The different seasons for hunting are in place to help manage the population of various game species. For example, the early teal season is open specifically for teal ducks. This season helps to control the population of teal ducks so that there are not too many of them in any one area.
Is It Legal To Hunt Over A Food Plot In Tennessee?
Hunters can go after deer in feeding plots although putting corn surrounding stands is banned. Baiting can be defined as the act of adding food to an environment in order to supplement naturally occurring food sources.
There is no baiting in food plots that are made up of plants that are planted every year or are a permanent part of the landscape.
Baiting has a second aspect that is often ignored. Animals’ behavior can change if they are fed artificially. There is a reduction in human caution, and the animals congregate around feeding areas, increasing their risk of exposure to diseases, particularly in the Middle Tennessee region with its recurring outbreaks of hemorrhagic sickness.
Animals that have been artificially fed may become overcrowded in the feeding area, causing serious damage to their habitats.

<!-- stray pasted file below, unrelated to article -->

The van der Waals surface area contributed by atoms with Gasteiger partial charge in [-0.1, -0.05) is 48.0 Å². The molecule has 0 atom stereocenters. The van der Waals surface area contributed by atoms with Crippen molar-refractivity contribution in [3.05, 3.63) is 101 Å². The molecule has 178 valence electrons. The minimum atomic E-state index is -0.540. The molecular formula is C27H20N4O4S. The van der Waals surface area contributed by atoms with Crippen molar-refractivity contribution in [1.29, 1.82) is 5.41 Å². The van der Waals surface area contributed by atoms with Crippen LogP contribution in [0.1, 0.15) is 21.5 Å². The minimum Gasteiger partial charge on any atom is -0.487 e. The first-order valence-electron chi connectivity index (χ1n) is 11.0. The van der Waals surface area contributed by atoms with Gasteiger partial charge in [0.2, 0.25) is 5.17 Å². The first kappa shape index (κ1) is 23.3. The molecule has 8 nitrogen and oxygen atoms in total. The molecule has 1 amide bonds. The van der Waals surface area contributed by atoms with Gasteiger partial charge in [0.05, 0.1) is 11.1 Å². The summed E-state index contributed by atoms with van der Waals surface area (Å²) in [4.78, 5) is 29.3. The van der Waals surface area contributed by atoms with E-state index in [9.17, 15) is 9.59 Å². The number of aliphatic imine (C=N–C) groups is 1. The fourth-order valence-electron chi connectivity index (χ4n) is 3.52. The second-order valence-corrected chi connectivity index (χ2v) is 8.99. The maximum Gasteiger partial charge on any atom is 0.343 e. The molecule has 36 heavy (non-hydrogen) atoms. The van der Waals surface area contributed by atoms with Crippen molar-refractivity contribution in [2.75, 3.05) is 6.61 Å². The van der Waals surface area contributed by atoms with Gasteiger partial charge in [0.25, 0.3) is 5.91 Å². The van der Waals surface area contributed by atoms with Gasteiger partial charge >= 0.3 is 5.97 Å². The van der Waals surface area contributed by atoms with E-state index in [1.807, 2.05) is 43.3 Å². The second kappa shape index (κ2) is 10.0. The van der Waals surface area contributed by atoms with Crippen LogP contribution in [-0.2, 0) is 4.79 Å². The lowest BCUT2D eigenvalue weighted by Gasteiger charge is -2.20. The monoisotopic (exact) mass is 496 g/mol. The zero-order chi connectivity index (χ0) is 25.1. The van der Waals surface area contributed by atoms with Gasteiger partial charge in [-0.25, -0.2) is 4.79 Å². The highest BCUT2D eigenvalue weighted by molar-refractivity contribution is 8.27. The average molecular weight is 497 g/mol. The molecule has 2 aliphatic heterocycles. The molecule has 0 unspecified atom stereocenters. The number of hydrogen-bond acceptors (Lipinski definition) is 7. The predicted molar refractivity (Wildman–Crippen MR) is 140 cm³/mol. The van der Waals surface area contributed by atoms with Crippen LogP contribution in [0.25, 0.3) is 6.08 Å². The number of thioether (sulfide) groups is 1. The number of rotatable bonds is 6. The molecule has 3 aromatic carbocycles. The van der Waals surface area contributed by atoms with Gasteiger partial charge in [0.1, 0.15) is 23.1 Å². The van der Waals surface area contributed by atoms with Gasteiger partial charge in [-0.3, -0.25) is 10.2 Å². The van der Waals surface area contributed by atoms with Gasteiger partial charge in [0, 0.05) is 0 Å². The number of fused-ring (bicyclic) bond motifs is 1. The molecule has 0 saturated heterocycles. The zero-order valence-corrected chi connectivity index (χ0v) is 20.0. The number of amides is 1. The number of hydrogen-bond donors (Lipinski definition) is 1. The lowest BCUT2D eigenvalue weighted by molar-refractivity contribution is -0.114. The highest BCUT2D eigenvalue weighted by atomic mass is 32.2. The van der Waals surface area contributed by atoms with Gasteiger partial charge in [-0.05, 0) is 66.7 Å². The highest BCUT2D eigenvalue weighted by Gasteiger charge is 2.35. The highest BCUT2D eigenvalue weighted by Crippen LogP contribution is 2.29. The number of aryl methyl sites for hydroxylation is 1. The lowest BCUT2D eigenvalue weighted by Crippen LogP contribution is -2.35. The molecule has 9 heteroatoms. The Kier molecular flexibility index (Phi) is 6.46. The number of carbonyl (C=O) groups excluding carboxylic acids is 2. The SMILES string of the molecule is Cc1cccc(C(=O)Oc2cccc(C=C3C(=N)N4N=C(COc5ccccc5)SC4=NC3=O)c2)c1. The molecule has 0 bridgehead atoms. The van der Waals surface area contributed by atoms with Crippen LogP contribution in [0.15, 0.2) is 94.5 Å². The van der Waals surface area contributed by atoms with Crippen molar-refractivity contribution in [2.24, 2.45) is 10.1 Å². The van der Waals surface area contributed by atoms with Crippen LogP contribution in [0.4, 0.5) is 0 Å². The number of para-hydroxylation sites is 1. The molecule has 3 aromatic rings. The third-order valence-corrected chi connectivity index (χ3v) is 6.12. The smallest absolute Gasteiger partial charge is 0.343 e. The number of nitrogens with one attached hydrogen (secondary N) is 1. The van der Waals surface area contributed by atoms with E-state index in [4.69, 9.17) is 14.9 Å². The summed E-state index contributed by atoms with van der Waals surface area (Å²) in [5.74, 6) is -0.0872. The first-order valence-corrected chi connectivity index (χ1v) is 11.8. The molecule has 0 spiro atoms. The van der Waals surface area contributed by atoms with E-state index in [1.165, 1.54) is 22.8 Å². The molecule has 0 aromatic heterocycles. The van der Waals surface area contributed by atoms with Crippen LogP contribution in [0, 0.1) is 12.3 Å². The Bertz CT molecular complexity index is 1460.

There are about 1 million deer in Tennessee, and it appears that the majority of them live in Montgomery County and the neighboring areas. Baiting a hunting location is unnecessary. Enjoy the hunt and the surrounding beauties at your own pace.
What Can You Hunt Year Round In Tennessee?
In Tennessee, there are some animals that can be hunted at any time of the year. These animals include feral hogs, coyotes, groundhogs, crows, and English sparrows.
Where To Get Hunting License In Tennessee
In order to hunt in Tennessee, you must have a valid hunting license. You can purchase a license online at the Tennessee Wildlife Resources Agency website or from a license agent.
There are different licenses available depending on what type of hunting you will be doing. For example, there is a separate license for deer hunting and turkey hunting.
The different seasons for hunting help to ensure that Tennessee’s game populations are managed in a sustainable way. By following the rules and regulations for each season, hunters can help to keep these populations healthy while enjoying the sport of hunting.
Where Can I Get Hunting Gears In Tennessee?
There are a number of places where you can purchase hunting gear in Tennessee. Some of the most popular places include sporting goods stores, hardware stores, and outdoor retailers. You can also purchase hunting gear online.
When purchasing hunting gear, be sure to get quality equipment that will suit your needs. It is also important to buy gear from a reputable retailer to ensure you are getting a quality product.
Tips When Hunting In Tennessee
When hunting in Tennessee, it is important to remember the following tips:
- Always obey the rules and regulations for the season in which you are hunting.
- Be familiar with the wildlife management areas (WMAs) where you will be hunting and know what is allowed and prohibited.
- Make sure you are properly equipped for the type of hunting you will be doing.
- Always wear hunter orange when hunting in open areas.
- Be aware of your surroundings and stay safe.